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Biology, Uncategorized

Selfish DNA

How could I not read about a bit of DNA called R2d2. But it turns out this DNA does not share any of the personality of its namesake (a droid from the original Star Wars movies).

R2d2 is a piece of DNA found in mice. It contains multiple copies of a specific gene (Cwc22). When there are seven or more copies of that gene R2d2 turns selfish during egg development.

So, how this is supposed to happen is that there are two copies of each chromosome (the chromosomes are bunches of genes and other genetic information that are grouped together onto a single strand). You get one chromosome from each parent. This means they are not identical (you get different genes from each parent). Normally, the two versions of each chromosome will separate during gamete (egg and sperm formation). In males, you end up with four sperm from each original cell (the DNA replicates before it divides). But in females, you only get one. The DNA separates the same as it does in sperm, but the rest of the cell does not separate equally. This is why eggs are so much bigger than sperm, and why things like mitochondrial DNA can be traced through your mother. The male really only contributes genetic material, the rest of the things you need in the cell come from the female.

Normally, there is a fifty-fifty chance of an egg getting a chromosome from the father or from the mother. It gets a copy of each chromosome but which one is determined randomly. But R2d2 changes this. It is more likely to be incorporated into the viable egg. This wouldn’t be a problem if R2d2 had an evolutionary advantage, in other words if it would help the mice who had it to survive and reproduce. But it doesn’t. It has a negative effect. Female mice that have one copy of R2d2 produce smaller litters.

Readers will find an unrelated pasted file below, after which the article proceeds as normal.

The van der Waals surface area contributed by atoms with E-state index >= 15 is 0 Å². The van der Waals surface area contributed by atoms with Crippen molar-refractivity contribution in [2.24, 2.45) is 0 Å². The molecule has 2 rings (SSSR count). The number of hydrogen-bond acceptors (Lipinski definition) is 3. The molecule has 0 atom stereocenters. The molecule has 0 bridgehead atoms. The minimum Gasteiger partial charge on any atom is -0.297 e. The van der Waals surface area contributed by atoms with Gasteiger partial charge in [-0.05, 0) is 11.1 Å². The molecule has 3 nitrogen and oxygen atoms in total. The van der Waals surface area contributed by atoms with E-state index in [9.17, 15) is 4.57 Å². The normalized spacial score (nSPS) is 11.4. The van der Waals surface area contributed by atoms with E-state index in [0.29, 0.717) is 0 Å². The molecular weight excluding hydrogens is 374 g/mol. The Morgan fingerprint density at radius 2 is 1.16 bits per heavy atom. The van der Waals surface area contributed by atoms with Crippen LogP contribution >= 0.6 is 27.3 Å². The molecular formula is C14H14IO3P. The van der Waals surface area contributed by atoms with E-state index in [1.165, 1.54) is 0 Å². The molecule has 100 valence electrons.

In normal situations, having smaller litters would mean that R2d2 would be selected against. More mice should be being born that don’t have R2d2. But lab studies have shown that R2d2 can increase in a population incredibly quickly.

How does this affect wild populations? It seems that the results are really variable depending on the population. Some populations have higher percentages of R2d2 and others have very small or even no evidence, yet. More research is definitely required.

So what does all this mean in the wider world of population genetics and studies of evolution?

Generally speaking, we assume that genetics that are selected for offered some sort of advantage. Being a better jumper as a kangaroo resulted in increased survival rates or increased offspring or both. But based on this evidence, it is possible that some traits that we think must have some evolutionary advantage actually didn’t, they just violated Mendel’s laws (that’s the fifty-fifty chance).



About Tai Munro

I am passionate about making science, sustainability, and sport accessible through engaging information and activities.


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